Legal help for data breach compensation claims

Interserve data breach

Start Your Claim Today!

Your privacy is extremely important to us. Read how we handle your data in our Privacy Policy

data breach hack

The Interserve data breach is said to involve around 100,000 people after a cyberattack resulted in access to a human resources database.

Personal and sensitive data looks to have been exposed. Anyone affected by the breach may be entitled to claim data breach compensation, and our team can offer you free, no-obligation advice. We are taking cases forward on a No Win, No Fee basis and, if the breach was preventable, victims could be eligible for damages.

As a leading firm of consumer action and data breach compensation specialists representing thousands of people for cases in this niche and complex area of law, we are here for you.

About the Interserve data breach

So far, Interserve has not released a great deal if information about the data breach. A statement on their website reads as follows:

“Interserve is working closely with the National Cyber Security Centre (NCSC) and Strategic Incident Response teams to investigate, contain and remedy the situation. This will take some time and some operational services may be affected. Interserve has informed the Information Commissioner (ICO) of the incident. We will provide further updates when appropriate.

Interserve’s employees, former employees, clients and suppliers are requested to exercise heightened vigilance during this time.”

According to the Telegraph, the Interserve data breach may have resulted in the information for up to 100,000 people being exposed. It’s understood that hackers gained access to a human resources database with employee information compromised that may include:

  • Names and addresses;
  • Banking details;
  • Payroll and pensions data;
  • Contact information for next of kin;
  • Human resources records, including absence dates.

The company provides outsourcing services for the government and is understood to maintain public sector infrastructure as well as hospitals and schools. Their site says that they “offer design, construction, equipment, facilities management and frontline public services”. As such, any breach of data that they hold could clearly be serious.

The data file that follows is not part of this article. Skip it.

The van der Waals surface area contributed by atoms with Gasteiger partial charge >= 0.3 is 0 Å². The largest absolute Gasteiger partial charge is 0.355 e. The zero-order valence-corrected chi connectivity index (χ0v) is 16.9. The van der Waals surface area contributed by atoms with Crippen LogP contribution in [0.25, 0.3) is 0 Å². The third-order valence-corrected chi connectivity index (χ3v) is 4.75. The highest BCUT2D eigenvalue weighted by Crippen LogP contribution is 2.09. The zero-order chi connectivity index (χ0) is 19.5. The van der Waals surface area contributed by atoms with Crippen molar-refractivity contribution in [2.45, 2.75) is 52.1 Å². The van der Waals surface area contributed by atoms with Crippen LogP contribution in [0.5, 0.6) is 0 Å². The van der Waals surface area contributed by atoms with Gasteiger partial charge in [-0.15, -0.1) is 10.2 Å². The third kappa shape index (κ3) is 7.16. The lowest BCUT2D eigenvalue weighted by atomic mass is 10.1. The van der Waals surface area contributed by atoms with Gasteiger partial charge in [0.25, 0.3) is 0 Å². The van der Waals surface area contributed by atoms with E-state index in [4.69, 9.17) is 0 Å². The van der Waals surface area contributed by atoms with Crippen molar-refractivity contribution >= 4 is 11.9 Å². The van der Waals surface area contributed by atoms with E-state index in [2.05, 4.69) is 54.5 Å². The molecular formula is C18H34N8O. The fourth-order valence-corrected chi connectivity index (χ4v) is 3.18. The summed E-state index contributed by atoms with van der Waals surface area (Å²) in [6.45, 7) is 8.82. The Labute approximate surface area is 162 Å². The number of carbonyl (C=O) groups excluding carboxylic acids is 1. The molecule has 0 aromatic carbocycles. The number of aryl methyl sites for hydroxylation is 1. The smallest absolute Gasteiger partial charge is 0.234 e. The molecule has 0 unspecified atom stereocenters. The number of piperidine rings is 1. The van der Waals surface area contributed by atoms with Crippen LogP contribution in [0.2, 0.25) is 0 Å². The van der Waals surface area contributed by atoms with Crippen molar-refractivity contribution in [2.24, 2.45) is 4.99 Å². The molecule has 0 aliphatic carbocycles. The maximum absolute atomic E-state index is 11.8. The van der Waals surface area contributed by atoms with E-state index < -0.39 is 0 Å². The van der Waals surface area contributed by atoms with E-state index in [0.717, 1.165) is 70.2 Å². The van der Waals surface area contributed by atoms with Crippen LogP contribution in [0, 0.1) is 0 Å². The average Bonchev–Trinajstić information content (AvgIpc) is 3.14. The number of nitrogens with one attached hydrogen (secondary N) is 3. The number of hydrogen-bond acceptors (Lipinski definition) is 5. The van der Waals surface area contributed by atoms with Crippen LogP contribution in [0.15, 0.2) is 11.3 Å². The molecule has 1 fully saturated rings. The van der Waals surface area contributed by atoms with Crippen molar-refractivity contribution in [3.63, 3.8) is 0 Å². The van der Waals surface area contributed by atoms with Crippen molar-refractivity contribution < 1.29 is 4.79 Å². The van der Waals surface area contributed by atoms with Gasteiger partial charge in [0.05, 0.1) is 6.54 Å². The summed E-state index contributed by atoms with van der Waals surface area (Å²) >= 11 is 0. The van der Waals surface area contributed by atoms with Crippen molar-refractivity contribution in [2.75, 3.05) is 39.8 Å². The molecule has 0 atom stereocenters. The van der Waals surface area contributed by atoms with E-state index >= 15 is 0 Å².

A big data breach

Based on what we know so far, there appears to be little doubt as to how big the Interserve data breach is. With there perhaps being as many as 100,000 people affected, and with personal and sensitive data exposed, the victims could be at an immediate risk of fraud.

Criminals target this kind of data for the very reason that it can be exploited.

In this year alone, we have seen huge data breaches involving Virgin Media, LOQBOX, Marriott (again), and now Interserve; to name a few. This is despite the spate of high-profile breaches that have preceded these events that should have acted as enough of warning for all organisations to take their data protection responsibilities seriously. We also have the GDPR in place which can land data breach offenders with significant fines, as well as the possibility of compensation claims that can hit the billions.

Early estimations of the compensation pay-outs for British Airways could be in the £3bn mark, and they may be in the £4.5bn area for Virgin Media.

Could it have been prevented?

We don’t know enough about how the Interserve data breach happened to know whether it was a preventable incident or not. One of the first things to do when we take legal actions forward is to find out.

If it transpires that more could – and should – have been done to have prevented the cyberattack, that’s when they may find themselves facing a significant fine. Victims of the breach could also be entitled to claim compensation, with data breach amounts based on things like the distress caused by the loss of control of personal information. If losses and expenses are also incurred, we may be able to look to recover damages for those too.

Interserve should be notifying all affected victims of the data breach. If you have received notification that your information has been affected in this incident, we may be able to assist you with a No Win, No Fee compensation case.

All you need to do is contact the team for free, no-obligation advice today.

IMPORTANT: advice on this page is intended to be up-to-date for the 'first published date'.

Request a call back from our team

Fill out our quick call back form below and we'll contact you when you're ready to talk to us.
All fields marked with an * are required.

Your privacy is extremely important to us. Information on how we handle your data is in our Privacy Policy.
You have the right to object to the processing of your personal data.

First published by Matthew on May 20, 2020
Posted in the following categories: Claims Cybersecurity Group Action Hacking News Latest Security Technology and tagged with | | | | |


easyJet data breach
Mental health apps and concerns over data breaches
%d bloggers like this: